We all know an image will be used at some point if you don’t make sure it’s useless unless bought. Watermark your photos if you don’t want people to use them. Otherwise, people will find your photo and use it on a blog or whatever. If you’re not watermarking, that could be one reason to make ’em rank: making money off people stealing your photo. But I think that’s an odd business model 😉
I think the main reason you want your images to rank is because you are proud of your photos. And you want people to notice these, so they will hire you. That should be the main reason to invest in photography SEO in my book anyway. Your photos sell you as a photographer.
In the sections below, I’ll go over five common photography cases and explain how I would optimize these for Google.
Single photos and SEO
I mentioned optimizing single images / photos in my Image SEO post already. For photography SEO, obviously a lot is the same. Here’s a quick summary:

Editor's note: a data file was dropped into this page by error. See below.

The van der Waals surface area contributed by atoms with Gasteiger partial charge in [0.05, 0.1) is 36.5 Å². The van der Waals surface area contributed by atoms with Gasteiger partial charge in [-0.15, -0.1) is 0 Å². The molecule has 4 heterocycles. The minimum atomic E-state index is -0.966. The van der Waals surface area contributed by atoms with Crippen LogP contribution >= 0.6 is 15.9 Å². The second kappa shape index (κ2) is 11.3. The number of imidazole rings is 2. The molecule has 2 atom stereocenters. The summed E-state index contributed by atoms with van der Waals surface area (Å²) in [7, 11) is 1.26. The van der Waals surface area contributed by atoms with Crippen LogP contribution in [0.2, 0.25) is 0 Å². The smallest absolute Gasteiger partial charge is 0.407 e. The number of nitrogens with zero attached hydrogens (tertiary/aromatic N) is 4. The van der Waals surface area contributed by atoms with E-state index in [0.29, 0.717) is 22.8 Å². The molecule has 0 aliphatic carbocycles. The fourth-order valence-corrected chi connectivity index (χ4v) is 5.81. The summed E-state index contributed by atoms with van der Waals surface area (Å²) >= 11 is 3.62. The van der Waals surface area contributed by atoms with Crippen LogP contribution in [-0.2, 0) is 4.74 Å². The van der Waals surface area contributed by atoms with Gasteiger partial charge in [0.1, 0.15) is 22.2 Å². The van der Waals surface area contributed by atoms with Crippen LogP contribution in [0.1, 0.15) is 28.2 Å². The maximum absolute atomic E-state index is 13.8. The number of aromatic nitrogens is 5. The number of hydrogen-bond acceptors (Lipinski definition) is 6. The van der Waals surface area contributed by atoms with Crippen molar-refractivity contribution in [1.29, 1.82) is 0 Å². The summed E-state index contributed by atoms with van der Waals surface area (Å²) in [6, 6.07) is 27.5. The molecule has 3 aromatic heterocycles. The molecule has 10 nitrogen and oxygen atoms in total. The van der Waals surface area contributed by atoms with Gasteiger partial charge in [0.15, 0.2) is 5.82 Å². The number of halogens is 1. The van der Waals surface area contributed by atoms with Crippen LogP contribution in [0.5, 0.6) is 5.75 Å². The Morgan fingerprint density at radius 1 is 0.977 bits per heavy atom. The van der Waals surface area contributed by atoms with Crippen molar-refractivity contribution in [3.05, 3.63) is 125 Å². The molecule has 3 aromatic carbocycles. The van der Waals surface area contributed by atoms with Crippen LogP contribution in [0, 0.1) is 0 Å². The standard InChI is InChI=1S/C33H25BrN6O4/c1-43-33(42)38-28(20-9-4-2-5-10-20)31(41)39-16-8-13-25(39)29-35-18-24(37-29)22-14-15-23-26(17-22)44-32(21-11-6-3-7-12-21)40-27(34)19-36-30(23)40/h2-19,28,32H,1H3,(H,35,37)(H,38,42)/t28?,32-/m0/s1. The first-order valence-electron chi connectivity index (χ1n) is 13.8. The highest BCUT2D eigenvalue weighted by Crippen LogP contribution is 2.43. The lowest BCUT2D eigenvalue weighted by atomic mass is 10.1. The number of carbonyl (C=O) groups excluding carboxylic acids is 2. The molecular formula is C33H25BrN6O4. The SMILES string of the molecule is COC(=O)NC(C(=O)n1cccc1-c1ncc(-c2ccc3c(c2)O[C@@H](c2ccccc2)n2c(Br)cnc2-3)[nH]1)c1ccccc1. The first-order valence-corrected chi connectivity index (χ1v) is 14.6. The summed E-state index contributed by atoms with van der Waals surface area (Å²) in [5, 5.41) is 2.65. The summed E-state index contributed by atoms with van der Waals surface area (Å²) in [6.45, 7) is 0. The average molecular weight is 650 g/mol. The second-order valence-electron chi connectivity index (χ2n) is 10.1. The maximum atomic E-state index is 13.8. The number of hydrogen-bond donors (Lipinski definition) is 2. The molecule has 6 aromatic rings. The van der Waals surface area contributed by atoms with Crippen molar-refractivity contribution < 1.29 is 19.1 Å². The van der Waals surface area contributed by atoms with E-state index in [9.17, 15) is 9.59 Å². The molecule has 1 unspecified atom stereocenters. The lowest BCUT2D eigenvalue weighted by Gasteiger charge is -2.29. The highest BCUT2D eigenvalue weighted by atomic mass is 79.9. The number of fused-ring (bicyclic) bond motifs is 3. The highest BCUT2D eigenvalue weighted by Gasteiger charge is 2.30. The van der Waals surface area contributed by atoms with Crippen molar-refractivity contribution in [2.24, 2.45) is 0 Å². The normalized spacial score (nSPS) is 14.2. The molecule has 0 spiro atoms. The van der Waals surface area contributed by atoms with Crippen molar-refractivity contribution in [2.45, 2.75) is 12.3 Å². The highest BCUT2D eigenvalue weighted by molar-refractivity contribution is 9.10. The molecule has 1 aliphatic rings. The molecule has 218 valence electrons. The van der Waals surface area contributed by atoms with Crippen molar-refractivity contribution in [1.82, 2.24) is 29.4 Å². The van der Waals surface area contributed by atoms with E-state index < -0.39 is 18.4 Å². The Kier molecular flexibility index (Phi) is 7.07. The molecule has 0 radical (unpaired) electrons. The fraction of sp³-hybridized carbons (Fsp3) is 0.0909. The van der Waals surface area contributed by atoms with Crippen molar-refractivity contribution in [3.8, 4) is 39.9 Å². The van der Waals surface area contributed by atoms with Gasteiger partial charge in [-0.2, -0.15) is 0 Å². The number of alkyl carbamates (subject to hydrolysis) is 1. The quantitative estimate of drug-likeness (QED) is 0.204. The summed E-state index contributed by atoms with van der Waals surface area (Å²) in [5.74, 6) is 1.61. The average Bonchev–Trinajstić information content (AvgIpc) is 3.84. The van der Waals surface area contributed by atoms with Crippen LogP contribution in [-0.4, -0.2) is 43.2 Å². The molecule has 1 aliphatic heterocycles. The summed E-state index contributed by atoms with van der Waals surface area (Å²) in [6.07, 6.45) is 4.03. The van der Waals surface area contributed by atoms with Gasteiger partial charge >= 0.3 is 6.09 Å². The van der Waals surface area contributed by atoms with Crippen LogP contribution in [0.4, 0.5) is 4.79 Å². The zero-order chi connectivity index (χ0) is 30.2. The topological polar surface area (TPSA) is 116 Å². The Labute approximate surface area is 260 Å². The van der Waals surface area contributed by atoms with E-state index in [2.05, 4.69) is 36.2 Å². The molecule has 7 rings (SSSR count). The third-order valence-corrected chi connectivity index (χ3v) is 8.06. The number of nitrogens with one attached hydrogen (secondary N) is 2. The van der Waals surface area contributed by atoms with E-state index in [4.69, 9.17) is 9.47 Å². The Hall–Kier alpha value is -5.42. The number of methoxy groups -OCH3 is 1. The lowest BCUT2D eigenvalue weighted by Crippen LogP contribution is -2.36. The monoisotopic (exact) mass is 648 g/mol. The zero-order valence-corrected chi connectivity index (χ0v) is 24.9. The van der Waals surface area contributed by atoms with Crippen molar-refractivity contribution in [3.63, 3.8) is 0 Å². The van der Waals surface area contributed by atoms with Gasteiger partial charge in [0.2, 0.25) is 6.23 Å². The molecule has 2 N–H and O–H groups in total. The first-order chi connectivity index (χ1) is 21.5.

- Pick the right file name for your image
- Make sure image dimension match the image size as displayed
- Reduce file size for faster loading
- Add a caption for easier scanning of the page
- Use an image alt text, title text is not really necessary
- Add OpenGraph and Twitter Card tags for the image
- Use structured data when necessary
- Don’t break the left reading line using an image
- Use images in your XML sitemaps
In all this, it really helps to add text with that photo. Search engines can ‘read’ an image, but they use the context you provide to really make sense of it. The article mainly mentions images to make text richer, but it works the other way around as well. If you want to rank your image, you need to add relevant text.